If possible, timetable these one-to-one discussions with the whole class throughout the year (ideally more often, if possible).  

Free KS2 virtual visit and resources

Children's authors on Author in your Classroom podcast

Bring best-selling children’s authors directly into your classroom with Author In Your Classroom. It’s a brilliant free podcast series made especially for schools, and there’s loads of free resources to download too.

More than 20 authors have recorded episodes so far, including:

  • Sir Michael Morpurgo
  • Dame Jacqueline Wilson
  • Michael Rosen
  • Joseph Coelho
  • Lauren Child
  • Frank Cottrell-Boyce
  • Benjamin Zephaniah
  • Cressida Cowell
  • Robin Stevens

Creative writing exercises

Rachel Clarke writing templates for primary English

Use these inspiring writing templates from Rachel Clarke to inspire pupils who find it difficult to get their thoughts down on the page. The structured creative writing prompts and activities, which range from writing a ‘ through the portal story ‘ to a character creation activity that involves making your own Top Trumps style cards, will help inexperienced writers to get started.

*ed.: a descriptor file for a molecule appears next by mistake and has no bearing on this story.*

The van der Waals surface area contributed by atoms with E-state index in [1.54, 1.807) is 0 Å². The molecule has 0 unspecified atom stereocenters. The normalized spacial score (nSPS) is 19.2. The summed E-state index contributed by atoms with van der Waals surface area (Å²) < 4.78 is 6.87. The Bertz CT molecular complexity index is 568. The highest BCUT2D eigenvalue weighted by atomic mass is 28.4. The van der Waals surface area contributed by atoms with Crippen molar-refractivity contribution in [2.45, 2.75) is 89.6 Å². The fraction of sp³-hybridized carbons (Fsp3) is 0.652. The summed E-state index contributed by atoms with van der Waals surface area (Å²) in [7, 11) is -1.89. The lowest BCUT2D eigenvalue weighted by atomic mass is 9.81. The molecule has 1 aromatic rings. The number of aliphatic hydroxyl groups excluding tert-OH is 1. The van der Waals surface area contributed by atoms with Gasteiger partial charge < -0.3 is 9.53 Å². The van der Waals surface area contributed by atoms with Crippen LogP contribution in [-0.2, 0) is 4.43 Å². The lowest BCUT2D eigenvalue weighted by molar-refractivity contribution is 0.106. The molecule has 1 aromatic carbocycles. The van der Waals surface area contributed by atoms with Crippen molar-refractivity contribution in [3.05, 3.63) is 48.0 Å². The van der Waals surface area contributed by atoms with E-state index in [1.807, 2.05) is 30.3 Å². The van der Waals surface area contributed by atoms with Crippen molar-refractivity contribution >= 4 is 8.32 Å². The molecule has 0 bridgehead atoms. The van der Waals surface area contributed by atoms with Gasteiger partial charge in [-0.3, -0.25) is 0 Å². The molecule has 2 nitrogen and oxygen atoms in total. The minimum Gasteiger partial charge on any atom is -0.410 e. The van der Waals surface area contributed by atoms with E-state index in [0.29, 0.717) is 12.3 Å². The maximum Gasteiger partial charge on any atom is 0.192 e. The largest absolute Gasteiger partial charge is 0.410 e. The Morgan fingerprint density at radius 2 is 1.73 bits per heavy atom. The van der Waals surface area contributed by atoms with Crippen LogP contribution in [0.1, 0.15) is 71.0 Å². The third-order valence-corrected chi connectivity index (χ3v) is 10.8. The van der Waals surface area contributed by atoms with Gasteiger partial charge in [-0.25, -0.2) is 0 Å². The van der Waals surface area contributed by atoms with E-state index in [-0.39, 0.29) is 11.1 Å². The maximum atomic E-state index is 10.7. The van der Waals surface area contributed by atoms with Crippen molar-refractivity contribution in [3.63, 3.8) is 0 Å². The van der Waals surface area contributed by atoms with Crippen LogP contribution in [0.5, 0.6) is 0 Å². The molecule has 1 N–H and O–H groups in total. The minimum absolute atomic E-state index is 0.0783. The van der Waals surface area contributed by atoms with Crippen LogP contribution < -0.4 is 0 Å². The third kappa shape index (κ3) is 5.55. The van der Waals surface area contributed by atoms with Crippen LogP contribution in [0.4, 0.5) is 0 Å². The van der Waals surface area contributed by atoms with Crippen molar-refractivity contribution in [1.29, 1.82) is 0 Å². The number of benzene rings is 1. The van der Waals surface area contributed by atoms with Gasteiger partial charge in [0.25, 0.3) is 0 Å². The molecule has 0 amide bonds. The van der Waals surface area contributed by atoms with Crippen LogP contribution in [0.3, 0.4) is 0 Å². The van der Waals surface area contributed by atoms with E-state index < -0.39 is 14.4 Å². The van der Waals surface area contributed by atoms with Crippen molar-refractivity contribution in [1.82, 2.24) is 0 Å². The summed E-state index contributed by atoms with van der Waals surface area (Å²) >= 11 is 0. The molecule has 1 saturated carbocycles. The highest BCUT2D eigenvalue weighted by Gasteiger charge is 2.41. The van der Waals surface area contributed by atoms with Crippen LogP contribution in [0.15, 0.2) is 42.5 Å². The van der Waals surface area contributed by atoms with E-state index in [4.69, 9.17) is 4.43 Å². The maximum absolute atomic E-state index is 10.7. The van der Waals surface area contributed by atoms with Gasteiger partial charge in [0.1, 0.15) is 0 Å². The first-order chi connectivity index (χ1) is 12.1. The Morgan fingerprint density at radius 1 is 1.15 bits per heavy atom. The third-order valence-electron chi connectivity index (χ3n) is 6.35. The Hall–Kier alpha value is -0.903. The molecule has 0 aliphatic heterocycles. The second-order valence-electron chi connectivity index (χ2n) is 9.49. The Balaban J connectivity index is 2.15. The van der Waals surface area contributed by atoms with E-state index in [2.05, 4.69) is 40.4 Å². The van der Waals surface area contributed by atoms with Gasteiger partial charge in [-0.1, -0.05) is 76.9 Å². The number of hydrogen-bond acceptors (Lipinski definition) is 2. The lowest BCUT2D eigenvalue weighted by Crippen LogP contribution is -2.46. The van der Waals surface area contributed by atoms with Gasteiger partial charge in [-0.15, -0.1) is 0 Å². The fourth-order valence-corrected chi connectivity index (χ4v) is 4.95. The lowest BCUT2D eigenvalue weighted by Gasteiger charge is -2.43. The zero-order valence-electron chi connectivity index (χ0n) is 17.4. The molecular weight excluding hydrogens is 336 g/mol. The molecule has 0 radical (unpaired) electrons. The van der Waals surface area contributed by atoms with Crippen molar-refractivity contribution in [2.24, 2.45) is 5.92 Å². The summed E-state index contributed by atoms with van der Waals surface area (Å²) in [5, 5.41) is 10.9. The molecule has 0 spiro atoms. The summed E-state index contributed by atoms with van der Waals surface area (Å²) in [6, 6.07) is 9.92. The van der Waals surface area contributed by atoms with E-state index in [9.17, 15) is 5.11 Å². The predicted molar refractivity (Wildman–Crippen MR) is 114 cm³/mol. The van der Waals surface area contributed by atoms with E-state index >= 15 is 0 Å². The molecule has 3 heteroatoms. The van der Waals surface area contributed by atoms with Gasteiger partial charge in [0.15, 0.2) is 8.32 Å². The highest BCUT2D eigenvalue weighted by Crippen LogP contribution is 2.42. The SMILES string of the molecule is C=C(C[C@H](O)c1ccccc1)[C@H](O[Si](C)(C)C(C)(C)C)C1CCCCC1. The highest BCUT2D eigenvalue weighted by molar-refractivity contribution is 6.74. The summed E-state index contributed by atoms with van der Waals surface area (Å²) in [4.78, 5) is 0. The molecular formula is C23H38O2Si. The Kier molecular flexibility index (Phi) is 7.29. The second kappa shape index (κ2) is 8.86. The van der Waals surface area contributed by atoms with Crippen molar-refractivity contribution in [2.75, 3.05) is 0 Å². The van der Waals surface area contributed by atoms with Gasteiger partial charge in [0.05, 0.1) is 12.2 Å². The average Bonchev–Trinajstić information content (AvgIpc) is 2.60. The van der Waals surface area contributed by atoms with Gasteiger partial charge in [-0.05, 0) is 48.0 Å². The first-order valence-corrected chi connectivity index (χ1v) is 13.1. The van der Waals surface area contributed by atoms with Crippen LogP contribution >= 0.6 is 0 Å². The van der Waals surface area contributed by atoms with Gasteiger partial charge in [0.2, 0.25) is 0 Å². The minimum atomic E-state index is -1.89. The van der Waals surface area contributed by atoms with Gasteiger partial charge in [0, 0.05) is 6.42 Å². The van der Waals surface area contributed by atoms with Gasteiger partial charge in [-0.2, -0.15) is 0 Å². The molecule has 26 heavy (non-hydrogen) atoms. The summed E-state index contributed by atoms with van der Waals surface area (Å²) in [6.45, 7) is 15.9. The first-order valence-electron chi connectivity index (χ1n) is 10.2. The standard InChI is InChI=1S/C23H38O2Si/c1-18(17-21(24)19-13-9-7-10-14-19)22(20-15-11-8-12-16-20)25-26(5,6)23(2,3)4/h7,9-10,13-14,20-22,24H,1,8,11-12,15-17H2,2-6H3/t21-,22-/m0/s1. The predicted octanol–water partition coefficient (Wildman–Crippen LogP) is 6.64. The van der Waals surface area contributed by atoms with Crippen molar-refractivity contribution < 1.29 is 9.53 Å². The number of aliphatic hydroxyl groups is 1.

Storyboard templates and story structures

School pupil drawing a storyboard

Whether it’s short stories, comic strips or filmmaking, every tale needs the right structure to be told well. This storyboard template resource will help your children develop the skills required to add that foundation to their creative writing.

Ten-minute activities 

The idea of fitting another thing into the school day can feel overwhelming, so start with small creative writing activities once a fortnight. Below are a few ideas that have endless possibilities.

Character capers

story writing prompt ks2

You need a 1-6 dice for this activity. Roll it three to find out who your character is, what their personality is and what job they do, then think about the following:

  • Can you draw them?